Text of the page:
We are pissed off! [said the MEPs]
MEPs test positive for glyphosate
[17 times higher than EU drinking water norm]
Last month, the Green group in the European Parliament took the initiative of inviting colleague MEPs to have their urine tested for residues of the herbicide glyphosate.
The action was launched during the week of the plenary vote on a strong resolution opposing the renewal of the license for glyphosate, the controversial weedkiller we’ve been campaigning to ban. A cross-party group of 48 MEPs from 13 member states took part, and the results are now in.
The Biocheck lab in Leipzig that carried out the ‘Elisa test’ concluded: “All participants excreted glyphosate by urine. This means that glyphosate could be also a health problem of EU-parliament members.”
The results of this symbolic action demonstrate just how omnipresent this suspected carcinogenic substance is in our lives. No matter your age, sex, or lifestyle, everyone is exposed to this substance. Glyphosate is literally everywhere – in our environment, our food, our beer, our wine and also in our bodies. And that’s why it’s lurking in our elected representatives’ urine.
On average, the MEPs had 1.7 micrograms/litre of glyphosate in their urine, 17 times higher than the European drinking water norm (0.1 microgram/litre). This means that everyone we tested was way above the limit for residues of pesticides in drinking water.
The idea for this project is based on a similar study in Germany, made public by the Heinrich Böll Foundation. The study, “Urinale 2015”, was the largest survey worldwide on the contamination of the population with glyphosate, and was carried out throughout winter 2015/16 in Germany. With samples from over 2000 participants, the study found that the scale of the glyphosate problem is enormous, with detected concentrations in urine between five and 42 times over the maximum value of residues for drinking water in Europe. No less than 99.6% of all citizens who took part in this survey had higher residue levels. This means that virtually all citizens are contaminated with glyphosate. The values of children and younger age groups were double those of seniors. Consumers of organic food had an average measure of 0.9 micrograms/litre, almost as highly contaminated as consumers of conventional food, who had average results of 1.2 micrograms/l.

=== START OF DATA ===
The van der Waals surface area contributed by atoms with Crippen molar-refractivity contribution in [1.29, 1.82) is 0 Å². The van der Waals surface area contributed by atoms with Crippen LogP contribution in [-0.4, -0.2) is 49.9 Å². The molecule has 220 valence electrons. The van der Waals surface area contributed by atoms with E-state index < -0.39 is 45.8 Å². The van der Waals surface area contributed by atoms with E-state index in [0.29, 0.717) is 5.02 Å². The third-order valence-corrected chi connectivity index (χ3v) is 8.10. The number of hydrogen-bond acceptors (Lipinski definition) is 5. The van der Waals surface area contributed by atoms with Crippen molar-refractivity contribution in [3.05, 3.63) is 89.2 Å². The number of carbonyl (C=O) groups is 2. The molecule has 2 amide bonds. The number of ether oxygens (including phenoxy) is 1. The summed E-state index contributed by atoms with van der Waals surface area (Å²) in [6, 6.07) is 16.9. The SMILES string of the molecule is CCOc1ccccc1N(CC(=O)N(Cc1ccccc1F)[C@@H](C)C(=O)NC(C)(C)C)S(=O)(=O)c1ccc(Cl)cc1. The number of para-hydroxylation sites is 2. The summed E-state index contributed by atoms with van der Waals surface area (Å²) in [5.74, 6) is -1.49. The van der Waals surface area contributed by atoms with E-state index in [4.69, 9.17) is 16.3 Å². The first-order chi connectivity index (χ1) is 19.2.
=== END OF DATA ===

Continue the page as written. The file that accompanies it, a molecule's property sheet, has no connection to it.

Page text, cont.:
In March 2015, the International Agency for Research of Cancer (IARC) of the World Health Organisation (WHO) classified glyphosate as “probably carcinogenic to humans”. It was placed in “Group 2A” based on:
- “limited evidence” of cancer in humans (from real-world exposures that actually occurred),
- “sufficient evidence” of cancer in experimental animals (from studies of “pure” glyphosate) as well as other animals.
- “strong evidence” of mechanistic information related to carcinogenicity (for genotoxicity and oxidative stress) both for “pure” glyphosate and for glyphosate formulations.
But because the glyphosate approval expires at the end of June 2016, the EU needs to re-evaluate the herbicide to decide to grant a new approval or not. The EU pesticide regulation requires the following for such a re-approval:
- the company/companies have to make a submission – this was done in 2012 by 23 companies joining forces under the title of the Glyphosate Task Force, submitting a joint application for the renewal of glyphosate
- A rapporteur Member State to make a draft risk assessment – this was completed by BfR, the German authority for risk evaluation)
- The European Food Safety Authority to undertake a peer review of the draft risk assessment – this was published in November 2015.
- The European Commission to take a decision based on EFSA’s peer review, the legal precautionary principle and other legitimate factors.
What is important to know is that the EU Pesticide regulation à priori disqualifies active substances that are carcinogens category 1A or 1B from approval. Now, the criteria used by IARC for Group 2A are comparable to those of Category 1B in the EU law. But EFSA however considered that it is unlikely that glyphosate poses a carcinogenic hazard. This, and the secrecy about certain studies that EFSA used, as well as the possible conflicts of interest of many experts that EFSA consulted, has led to a major scientific standoff between WHO/IARC and EFSA. The European Commission, in its latest proposal on which the member states will vote on May 19, does not take into account this controversy, the huge public engagement in this issue, or the resolution voted by the European Parliament. It is hugely irresponsible to want to prolong the authorisation of glyphosate for nine more years.
Glyphosate was originally invented as a means of softening water in order to clean pipes and drains. Only later was it detected that it is highly effective in blocking the synthesis of an enzyme in plant cells that then causes them to starve and die. This is also true for all cells which need the same enzyme in order to grow, such as algae, bacteria, and fungi. A huge population of bacteria and fungi live on the skin as well as inside the human body. They are essential for our body’s health, e.g. by enabling digestion or preventing infections. So, the antibacterial effect of glyphosate gives reasons to fear that intake of this toxin (and its degradation product AMPA) into the human body damages human health.